@City Zen- I agree with you. And now under this proposal you either pay more or share a ride with a stranger. At least the ride share ap allows a rider to identify the driver and plates of the care they are getting into. But I know nothing about the rider I might be forced to ride with in order to save money.

    The last time I was in Chicago, there were no available taxis were I was staying and I had to use Uber to get a ride to Union Station.


  28. - Steve Polite - Friday, Oct 18, 19 @ 11:39 am:

    Soccermom scores a goal.


  29. - Huh? - Friday, Oct 18, 19 @ 11:58 am:

    11:56 twas I.


  30. - Dan Vock - Friday, Oct 18, 19 @ 12:00 pm:

    Curious that the rideshare folks didn’t mention the cost after fees in New York.

    From the NYT: “An extra $2.50 fee will be tacked onto any yellow taxi rides in Manhattan that begin, end or pass through south of 96th street, and an extra $2.75 fee will be added for other for-hire vehicles, including Ubers and Lyfts — all before the car even starts.”

    https://www.nytimes.com/2019/01/31/nyregion/uber-taxi-lyft-fee.html


  31. - NoGifts - Friday, Oct 18, 19 @ 12:18 pm:

    If it’s a congestion tax, it should not be applied during night time and early mornings when there isn’t any congestion. So people who are anxious about walking the blocks in the dark should not be affected.


  32. - Peters Piece - Friday, Oct 18, 19 @ 12:25 pm:

    My daughter takes Public Transit to work and Ride Share home. She works at the airport and gets off work at Midnight or 3:00 am. Public Transit is not feasible and the walk is not safe for her trip home and there is no congestion to speak of at that hour. Still a good idea for peak congestion hours. Possibly tweaked so that minimum wage workers can travel home or to work during non-congestion hours using ride share without extra cost.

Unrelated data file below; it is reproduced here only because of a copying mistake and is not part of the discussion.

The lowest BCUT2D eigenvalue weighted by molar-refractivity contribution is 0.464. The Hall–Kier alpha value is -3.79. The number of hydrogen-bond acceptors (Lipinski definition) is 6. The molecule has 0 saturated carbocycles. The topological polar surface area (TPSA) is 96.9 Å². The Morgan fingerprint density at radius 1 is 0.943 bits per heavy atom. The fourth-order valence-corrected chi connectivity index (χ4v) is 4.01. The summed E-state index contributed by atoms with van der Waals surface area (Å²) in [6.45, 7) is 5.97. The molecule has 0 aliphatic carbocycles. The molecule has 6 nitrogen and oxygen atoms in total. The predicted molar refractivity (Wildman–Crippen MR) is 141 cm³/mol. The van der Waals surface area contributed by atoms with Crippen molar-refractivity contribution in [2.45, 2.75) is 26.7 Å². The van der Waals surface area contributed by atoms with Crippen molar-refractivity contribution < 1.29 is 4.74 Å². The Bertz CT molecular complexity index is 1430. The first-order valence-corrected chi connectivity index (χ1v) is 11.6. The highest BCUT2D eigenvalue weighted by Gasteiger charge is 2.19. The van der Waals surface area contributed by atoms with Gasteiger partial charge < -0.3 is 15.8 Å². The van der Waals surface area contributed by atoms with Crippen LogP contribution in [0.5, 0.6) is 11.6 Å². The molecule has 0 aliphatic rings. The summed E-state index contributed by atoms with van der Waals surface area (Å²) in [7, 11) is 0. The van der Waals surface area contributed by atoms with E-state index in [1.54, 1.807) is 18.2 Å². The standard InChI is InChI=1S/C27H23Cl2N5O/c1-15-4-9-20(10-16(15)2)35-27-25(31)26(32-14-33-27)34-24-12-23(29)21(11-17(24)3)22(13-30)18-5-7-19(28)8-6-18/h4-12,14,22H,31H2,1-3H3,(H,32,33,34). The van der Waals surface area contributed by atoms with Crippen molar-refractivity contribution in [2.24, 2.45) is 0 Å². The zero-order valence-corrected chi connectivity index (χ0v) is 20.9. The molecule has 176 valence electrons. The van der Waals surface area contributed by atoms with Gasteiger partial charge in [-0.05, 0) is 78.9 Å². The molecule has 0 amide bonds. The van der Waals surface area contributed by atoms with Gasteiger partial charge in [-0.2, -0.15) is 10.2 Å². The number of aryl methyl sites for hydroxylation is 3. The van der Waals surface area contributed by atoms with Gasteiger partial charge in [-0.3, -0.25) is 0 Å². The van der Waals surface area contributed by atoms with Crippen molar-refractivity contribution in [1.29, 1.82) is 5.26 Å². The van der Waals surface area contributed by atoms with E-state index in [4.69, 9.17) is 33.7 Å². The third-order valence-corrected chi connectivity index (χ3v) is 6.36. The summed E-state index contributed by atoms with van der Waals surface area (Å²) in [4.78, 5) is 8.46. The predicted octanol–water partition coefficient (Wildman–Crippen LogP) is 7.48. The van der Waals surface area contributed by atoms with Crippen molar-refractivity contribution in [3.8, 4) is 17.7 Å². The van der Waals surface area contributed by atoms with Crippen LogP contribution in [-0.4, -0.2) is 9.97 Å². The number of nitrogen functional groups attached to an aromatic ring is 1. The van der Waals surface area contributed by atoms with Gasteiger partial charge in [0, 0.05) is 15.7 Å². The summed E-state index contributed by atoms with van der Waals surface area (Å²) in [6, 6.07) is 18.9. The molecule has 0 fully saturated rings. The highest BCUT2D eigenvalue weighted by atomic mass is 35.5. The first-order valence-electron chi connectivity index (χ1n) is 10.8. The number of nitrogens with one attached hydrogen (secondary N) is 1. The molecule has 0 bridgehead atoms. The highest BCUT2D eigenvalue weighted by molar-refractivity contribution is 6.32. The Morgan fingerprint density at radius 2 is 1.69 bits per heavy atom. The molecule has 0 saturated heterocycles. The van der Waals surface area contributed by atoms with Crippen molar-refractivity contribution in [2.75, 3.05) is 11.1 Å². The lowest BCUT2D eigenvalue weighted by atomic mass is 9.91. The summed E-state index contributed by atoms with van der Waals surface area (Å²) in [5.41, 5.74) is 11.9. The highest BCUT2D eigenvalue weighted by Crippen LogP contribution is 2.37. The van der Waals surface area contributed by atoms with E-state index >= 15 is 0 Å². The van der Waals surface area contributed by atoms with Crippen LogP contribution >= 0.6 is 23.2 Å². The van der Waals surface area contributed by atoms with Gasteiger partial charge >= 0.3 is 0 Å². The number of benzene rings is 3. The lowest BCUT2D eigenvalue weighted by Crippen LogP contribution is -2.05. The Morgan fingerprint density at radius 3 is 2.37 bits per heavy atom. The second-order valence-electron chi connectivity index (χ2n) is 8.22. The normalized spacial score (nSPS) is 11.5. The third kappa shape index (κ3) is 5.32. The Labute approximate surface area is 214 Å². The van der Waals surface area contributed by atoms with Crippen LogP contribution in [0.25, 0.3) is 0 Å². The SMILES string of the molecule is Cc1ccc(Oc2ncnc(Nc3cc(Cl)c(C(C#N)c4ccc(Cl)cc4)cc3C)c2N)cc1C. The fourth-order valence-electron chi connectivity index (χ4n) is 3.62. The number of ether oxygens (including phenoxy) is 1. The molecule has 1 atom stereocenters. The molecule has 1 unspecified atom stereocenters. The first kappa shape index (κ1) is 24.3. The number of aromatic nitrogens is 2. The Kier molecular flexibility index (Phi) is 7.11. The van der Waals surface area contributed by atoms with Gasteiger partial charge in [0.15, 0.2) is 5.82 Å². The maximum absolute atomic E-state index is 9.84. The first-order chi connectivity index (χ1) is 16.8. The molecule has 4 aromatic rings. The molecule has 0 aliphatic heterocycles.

33. - Soccermom - Friday, Oct 18, 19 @ 12:36 pm:

    Steve Polite –

    An own goal, but still a goal…


  34. - Just Me - Friday, Oct 18, 19 @ 12:41 pm:

    Fully support. The few times I have an emergency and need to taxi/uber downtown it is a nightmare. Anything to reduce cars downtown is a good thing. I’ll gladly pay an extra few bucks the few times a year I need to take a personal vehicle downtown to get there ASAP.


  35. - Blue Dog Dem - Friday, Oct 18, 19 @ 1:05 pm:

    Soccermama. Excellent.


  36. - Responsa - Friday, Oct 18, 19 @ 1:10 pm:

    Thanks to the commenters today who point out that any congestion tax should be reserved for and applied for hours when there is actual congestion. Otherwise it only serves to punish commuters who need to travel safely and within their budgets (most often late at night).


  37. - DuPage - Friday, Oct 18, 19 @ 1:15 pm:

    The old Chicago-Aurora-Elgin electric line was about 100 years ahead of it’s time. It was unique, it was a suburban line that would switch onto the CTA tracks when the train reached Chicago. The train would then go around the loop, dropping off and picking up at each stop around the loop. It then headed back out to the suburbs. A similar thing would be useful today to relieve congestion.

    Speaking of congestion, that I-57 to I-65 link should be re-considered. It would help reduce congestion as well.


  38. - Benjamin - Friday, Oct 18, 19 @ 3:24 pm:

    ===that I-57 to I-65 link should be re-considered.===

    Last I heard, the Illiana Tollway would put the state on the hook for half a billion dollars and serve fewer cars than Chicago’s Irving Park Road. Maybe things have changed since the last feasibility study, but I don’t think that would be the best place to spend money on fighting congestion.